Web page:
Can anyone PM me a good CBD source, and possibly ideas for the best variant for to use for non-psychoactive effects for neuropathic pain?  My partner who is experiencing chronic neuropathy in his feet and etc, expressed some interest in trying it as conventional treatments have not been effective.  I'm in NJ and there are still some restrictions in place, so it's not the easiest thing to obtain.  



#22 Nate-2004

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Posted 13 December 2018 - 12:37 AM

Can anyone PM me a good CBD source, and possibly ideas for the best variant for to use for non-psychoactive effects for neuropathic pain?  My partner who is experiencing chronic neuropathy in his feet and etc, expressed some interest in trying it as conventional treatments have not been effective.  I'm in NJ and there are still some restrictions in place, so it's not the easiest thing to obtain.  

 

You can get it anywhere in NJ. I'm in Philly, Chestnut and 21st has a shop that sells cartridges and vapes just CBD. I'm assuming with upcoming changes to legalization in NJ you'll see more full range terpine carts for vapes.



#23 cat-nips

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Posted 13 December 2018 - 02:32 AM

Duh, I should have thought of Philly. Thank you. I’m still a New Yorker at heart and still don’t know much about how things work here.

#24 cat-nips

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Posted 13 December 2018 - 02:37 AM

NJ is still medical only. It was supposed to have happened. There are changes every few days. It’s probably going to take another six months.

Am Imistaken about this? I wasn’t aware that CBD was sold in vape stores in NJ?

Edited by cat-nips, 13 December 2018 - 02:39 AM.


#25 John250

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Posted 13 December 2018 - 03:01 AM

Can anyone PM me a good CBD source, and possibly ideas for the best variant for to use for non-psychoactive effects for neuropathic pain? My partner who is experiencing chronic neuropathy in his feet and etc, expressed some interest in trying it as conventional treatments have not been effective. I'm in NJ and there are still some restrictions in place, so it's not the easiest thing to obtain.


My brother used to be a driver for a dispensary and a CBD company and said this is one of the better brands. It’s pretty pricey though.

http://soldistro.com...rofen-capsules/

#26 cat-nips

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Posted 13 December 2018 - 04:49 AM

Thank you!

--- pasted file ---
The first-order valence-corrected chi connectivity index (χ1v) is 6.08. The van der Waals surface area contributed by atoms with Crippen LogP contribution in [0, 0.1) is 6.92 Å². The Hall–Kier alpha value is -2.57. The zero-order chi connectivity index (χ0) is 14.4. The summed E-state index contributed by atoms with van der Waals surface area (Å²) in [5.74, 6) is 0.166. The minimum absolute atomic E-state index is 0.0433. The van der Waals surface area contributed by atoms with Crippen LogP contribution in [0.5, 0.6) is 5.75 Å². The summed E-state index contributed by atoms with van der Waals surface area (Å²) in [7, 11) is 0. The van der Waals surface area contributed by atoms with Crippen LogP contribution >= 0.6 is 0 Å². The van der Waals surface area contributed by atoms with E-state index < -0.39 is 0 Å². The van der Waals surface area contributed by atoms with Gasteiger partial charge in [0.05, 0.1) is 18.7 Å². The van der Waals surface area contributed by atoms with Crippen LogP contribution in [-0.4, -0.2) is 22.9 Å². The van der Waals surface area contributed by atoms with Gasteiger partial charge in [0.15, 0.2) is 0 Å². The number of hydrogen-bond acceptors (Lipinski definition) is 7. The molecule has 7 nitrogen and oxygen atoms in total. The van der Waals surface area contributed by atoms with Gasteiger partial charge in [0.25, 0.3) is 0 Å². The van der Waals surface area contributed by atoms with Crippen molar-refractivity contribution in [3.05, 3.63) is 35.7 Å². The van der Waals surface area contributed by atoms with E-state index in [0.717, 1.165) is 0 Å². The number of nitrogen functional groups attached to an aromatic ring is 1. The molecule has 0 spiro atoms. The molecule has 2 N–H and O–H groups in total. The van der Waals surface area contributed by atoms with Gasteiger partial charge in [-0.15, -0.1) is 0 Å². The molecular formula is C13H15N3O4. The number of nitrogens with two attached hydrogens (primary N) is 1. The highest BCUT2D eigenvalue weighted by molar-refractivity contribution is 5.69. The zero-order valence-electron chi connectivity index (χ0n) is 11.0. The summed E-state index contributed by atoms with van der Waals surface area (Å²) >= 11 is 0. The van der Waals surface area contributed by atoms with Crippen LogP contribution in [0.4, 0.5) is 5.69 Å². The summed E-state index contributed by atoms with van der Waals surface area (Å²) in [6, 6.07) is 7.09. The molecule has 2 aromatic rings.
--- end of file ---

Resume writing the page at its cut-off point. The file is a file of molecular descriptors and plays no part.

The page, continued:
#27 ironfistx

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Posted 20 December 2018 - 01:06 AM

I have tried CBD twice. The first was in liquid form, I took to help with tinnitis, and it worked. When I was using it I noticed an INCREASE in pain in a cartilage issue I have.

I tried it again later, pill form, for sleep. Same issue as noted above.

Resulting from this I stopped taking it.
 

My roommate is schizophrenic, but until he actually tries these things we'll never know.


That sounds scary.

Edited by ironfistx, 20 December 2018 - 01:06 AM.


#28 John250

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Posted 20 December 2018 - 01:30 AM

I have tried CBD twice. The first was in liquid form, I took to help with tinnitis, and it worked. When I was using it I noticed an INCREASE in pain in a cartilage issue I have.

I tried it again later, pill form, for sleep. Same issue as noted above.

Resulting from this I stopped taking it.


That sounds scary.

Maybe the CBD had high THC in it?
THC increases substance P (neurotransmitter) most known for its role in pain perception.

https://www.selfhack...stance-p-roles/

But this is contradictory:

“As for Substance P mechanisms, cannabinoids block capsaicin-induced hyperalgesia (Li et al 1999), and THC will do so at sub-psychoactive doses in experimental animals (Ko and Woods 1999).”

https://www.ncbi.nlm...60/#!po=15.6250

https://www.ncbi.nlm.../?report=reader

Edited by John250, 20 December 2018 - 01:31 AM.


#29 MG63

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Posted 20 December 2018 - 03:58 AM

I've used Pure Seven sublingual w/ 10 Melatonin.  Great for sleep



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#30 awarren

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Posted 22 December 2018 - 01:11 AM

I had the flu a couple days ago, and I remarked to someone that it seemed I was generally in a better mood during that time despite my illness.

 

I wondered if the cold medicine had anything to do with it, so I did some research and found out that DXM is being studied as a rapid-acting antidepressant.

 

It also turned out that these studies are being done with DXM coupled with a CYP2D6 inhibitor -- like CBD -- and I also have been taking CBD for months (about 10mg-25mg a day)!

 

I'm experimenting for a couple days and can update later.